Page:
Hands On with Dell's 27-inch P2714T Touch Monitor

Calibration and Controls

Though the focus here is on Windows 8, Dell's panel comes with a generous amount of preset modes. They include Standard, Multimedia, Movie, Game, Text, Warm, Cool, and a Custom Color profile.

Somewhat surprising (in a good way) for a touch-oriented monitor is Dell's decision to forgo touch controls in favor of physical buttons. Pressing any of the buttons brings up the OSD, and from there navigating is an easy affair -- there are arrows and other corresponding commands that appear on the display next to each button. We didn't have any trouble hopping through the various options.
    There's not a ton to play with as far as fine tuning goes. In addition to Brightness and Contrast, you can adjust the display's Sharpness, Input Color Format, and a few other odds and ends. There's also a section for Energy Settings in case you want to earn some brownie points with Mother Nature.

    Calibration (DisplayMate)
    Menus and Options
    DisplayMate Test Screens

    We're now using DisplayMate for Windows (www.displaymate.com) as part of our monitor evaluation process. DisplayMate's smorgasbord of tests allow us to root out potential problems areas, such as geometry distortion and color inaccuracies, to name just two.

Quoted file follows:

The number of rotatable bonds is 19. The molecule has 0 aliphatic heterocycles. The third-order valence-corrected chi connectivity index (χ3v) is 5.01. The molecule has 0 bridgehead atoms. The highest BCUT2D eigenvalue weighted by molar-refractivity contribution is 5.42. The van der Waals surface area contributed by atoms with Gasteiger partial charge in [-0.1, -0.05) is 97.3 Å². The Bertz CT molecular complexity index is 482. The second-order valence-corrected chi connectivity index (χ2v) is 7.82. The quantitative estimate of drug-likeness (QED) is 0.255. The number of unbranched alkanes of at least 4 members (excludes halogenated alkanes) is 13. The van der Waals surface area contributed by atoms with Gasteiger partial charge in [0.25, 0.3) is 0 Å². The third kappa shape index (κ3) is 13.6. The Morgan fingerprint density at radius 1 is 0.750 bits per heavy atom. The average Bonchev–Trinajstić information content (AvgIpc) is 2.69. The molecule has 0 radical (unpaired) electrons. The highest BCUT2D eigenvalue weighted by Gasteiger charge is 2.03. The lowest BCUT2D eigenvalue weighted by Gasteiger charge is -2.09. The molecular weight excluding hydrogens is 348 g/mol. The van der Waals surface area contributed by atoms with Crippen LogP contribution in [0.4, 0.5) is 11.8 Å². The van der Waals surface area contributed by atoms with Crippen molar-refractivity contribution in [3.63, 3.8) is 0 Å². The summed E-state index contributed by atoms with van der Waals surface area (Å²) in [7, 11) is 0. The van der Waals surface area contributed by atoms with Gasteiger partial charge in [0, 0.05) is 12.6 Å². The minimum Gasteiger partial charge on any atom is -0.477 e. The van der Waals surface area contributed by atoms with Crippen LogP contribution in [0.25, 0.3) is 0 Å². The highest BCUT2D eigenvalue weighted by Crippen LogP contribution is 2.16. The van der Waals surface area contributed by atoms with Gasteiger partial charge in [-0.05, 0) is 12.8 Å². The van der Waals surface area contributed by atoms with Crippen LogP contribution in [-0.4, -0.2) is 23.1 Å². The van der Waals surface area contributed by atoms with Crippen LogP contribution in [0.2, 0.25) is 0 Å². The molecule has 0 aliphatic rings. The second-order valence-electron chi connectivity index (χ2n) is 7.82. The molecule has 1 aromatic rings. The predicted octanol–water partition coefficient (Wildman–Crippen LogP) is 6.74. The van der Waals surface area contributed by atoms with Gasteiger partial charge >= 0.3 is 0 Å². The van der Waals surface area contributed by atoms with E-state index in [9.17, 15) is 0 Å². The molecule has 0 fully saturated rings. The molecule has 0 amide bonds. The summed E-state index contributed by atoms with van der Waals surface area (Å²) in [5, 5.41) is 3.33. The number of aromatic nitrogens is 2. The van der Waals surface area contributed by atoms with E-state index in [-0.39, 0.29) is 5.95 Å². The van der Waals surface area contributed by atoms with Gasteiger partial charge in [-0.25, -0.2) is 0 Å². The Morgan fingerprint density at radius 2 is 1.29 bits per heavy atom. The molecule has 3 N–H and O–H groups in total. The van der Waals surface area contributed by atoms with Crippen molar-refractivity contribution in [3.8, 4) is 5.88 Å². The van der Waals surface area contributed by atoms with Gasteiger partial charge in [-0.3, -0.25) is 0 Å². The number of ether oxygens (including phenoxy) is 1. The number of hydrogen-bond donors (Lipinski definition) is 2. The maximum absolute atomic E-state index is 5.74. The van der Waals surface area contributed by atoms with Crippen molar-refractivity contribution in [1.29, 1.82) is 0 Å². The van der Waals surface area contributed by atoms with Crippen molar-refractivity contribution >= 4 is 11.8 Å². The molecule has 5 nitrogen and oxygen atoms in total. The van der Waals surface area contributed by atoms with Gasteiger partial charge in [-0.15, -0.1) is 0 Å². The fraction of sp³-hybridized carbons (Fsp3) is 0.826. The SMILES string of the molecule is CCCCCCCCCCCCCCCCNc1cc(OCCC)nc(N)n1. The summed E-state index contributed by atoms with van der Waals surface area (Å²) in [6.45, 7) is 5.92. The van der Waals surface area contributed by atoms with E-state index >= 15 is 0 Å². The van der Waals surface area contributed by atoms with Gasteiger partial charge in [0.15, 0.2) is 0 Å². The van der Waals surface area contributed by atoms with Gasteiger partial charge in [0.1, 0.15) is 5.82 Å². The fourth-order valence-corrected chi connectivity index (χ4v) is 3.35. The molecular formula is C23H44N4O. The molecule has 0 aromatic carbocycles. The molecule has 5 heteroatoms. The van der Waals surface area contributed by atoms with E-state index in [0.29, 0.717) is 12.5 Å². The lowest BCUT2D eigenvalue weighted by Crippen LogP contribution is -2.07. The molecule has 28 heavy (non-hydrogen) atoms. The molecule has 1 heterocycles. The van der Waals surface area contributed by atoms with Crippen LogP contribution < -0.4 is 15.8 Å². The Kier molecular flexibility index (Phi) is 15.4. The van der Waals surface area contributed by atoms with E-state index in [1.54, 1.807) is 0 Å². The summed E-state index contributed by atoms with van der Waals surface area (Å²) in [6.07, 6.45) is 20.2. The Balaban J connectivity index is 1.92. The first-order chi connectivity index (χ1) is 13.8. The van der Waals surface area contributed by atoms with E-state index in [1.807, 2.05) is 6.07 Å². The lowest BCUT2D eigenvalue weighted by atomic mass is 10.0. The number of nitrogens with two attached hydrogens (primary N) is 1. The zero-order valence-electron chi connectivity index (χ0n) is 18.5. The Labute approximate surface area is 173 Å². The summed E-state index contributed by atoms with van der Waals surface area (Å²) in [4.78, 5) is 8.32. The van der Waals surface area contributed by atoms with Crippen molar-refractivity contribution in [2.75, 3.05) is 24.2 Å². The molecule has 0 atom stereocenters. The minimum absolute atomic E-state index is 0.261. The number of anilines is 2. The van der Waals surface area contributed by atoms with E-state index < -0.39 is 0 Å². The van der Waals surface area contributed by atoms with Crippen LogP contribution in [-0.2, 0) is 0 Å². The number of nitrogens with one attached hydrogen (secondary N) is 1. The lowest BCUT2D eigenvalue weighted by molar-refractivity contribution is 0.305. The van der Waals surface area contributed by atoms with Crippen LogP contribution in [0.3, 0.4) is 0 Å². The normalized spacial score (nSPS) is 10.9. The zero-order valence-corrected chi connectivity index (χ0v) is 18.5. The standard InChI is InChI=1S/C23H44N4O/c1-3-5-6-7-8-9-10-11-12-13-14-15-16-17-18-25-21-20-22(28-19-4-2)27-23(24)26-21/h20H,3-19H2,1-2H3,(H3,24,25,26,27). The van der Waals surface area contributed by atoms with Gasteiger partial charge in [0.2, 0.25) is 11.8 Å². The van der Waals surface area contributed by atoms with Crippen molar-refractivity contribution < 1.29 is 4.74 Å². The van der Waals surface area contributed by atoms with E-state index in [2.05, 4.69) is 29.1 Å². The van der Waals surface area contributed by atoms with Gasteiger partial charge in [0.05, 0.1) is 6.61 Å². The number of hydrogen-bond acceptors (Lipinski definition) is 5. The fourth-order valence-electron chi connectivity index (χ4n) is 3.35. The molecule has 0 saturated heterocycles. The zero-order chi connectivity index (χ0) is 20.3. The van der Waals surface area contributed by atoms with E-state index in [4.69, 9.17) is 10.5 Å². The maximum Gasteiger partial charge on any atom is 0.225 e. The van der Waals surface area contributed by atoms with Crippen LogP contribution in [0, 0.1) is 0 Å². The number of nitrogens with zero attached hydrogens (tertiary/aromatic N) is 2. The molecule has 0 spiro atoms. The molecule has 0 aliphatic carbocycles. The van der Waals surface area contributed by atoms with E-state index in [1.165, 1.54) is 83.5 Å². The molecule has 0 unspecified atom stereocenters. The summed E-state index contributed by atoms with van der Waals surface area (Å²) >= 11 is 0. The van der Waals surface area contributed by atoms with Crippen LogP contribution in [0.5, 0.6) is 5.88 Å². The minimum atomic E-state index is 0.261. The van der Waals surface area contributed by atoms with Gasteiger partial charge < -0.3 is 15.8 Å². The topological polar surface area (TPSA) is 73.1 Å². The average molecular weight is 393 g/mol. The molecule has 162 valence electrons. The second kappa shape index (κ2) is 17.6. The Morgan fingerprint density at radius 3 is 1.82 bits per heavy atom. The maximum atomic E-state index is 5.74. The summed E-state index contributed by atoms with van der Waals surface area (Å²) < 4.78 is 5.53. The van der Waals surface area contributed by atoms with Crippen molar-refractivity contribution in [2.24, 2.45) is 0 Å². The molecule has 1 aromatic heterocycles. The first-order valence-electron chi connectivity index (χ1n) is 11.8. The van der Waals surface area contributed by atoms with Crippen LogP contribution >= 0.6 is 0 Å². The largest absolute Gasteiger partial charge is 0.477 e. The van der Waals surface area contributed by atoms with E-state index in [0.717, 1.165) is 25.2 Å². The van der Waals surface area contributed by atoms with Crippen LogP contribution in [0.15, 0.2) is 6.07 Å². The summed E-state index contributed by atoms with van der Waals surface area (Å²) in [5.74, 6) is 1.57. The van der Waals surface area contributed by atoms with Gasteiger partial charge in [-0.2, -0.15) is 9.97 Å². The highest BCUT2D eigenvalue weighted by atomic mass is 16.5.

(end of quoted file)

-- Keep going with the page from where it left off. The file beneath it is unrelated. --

Despite the reflective glass, we had no trouble using the P2714T in a brightly lit environment like any other monitor. What we really wanted to know, however, is how this panel compares to Dell's other high-end models, and professional level panels in general (the P2417T isn't marketed as a professional workhorse, but it does carry a pricing premium that raises performance expectations).

    Running our usual gamut of tests, we were impressed overall with the panel's color reproduction. We didn't notice any egregious flaws in displaying accurate colors, and in DisplayMate's video bandwidth test, the panel scored a 98.8 out of 100, with 100 being a perfect (and unattainable) score. Values over 100 are indicative of overpeaking and compensation, and can lead to ringing and overshooting images. That isn't a problem here.

    Where the P2417T starts to sweat is in black level performance. This is a monitor that likes to shine bright, and as a result, black levels just don't get dark enough. We also noticed a bit of temporary Moire interference, which DisplayMate says is usually due to pixel tracking and/or phase errors in LCD panels.

    Photo performance was very good on the P2417T, though not quite as crisps as some other high end panels like Dell's own U3011. Professional photographers will want to pony up for a higher end monitor, though if your job doesn't depend on pinpoint color accuracy, the P2417T is certainly a better option than any of those budget TFT panels floating around. In fact, if you've never viewed a panel like the U3011, the P2417T is very likely to be the best looking panel you've laid eyes on.

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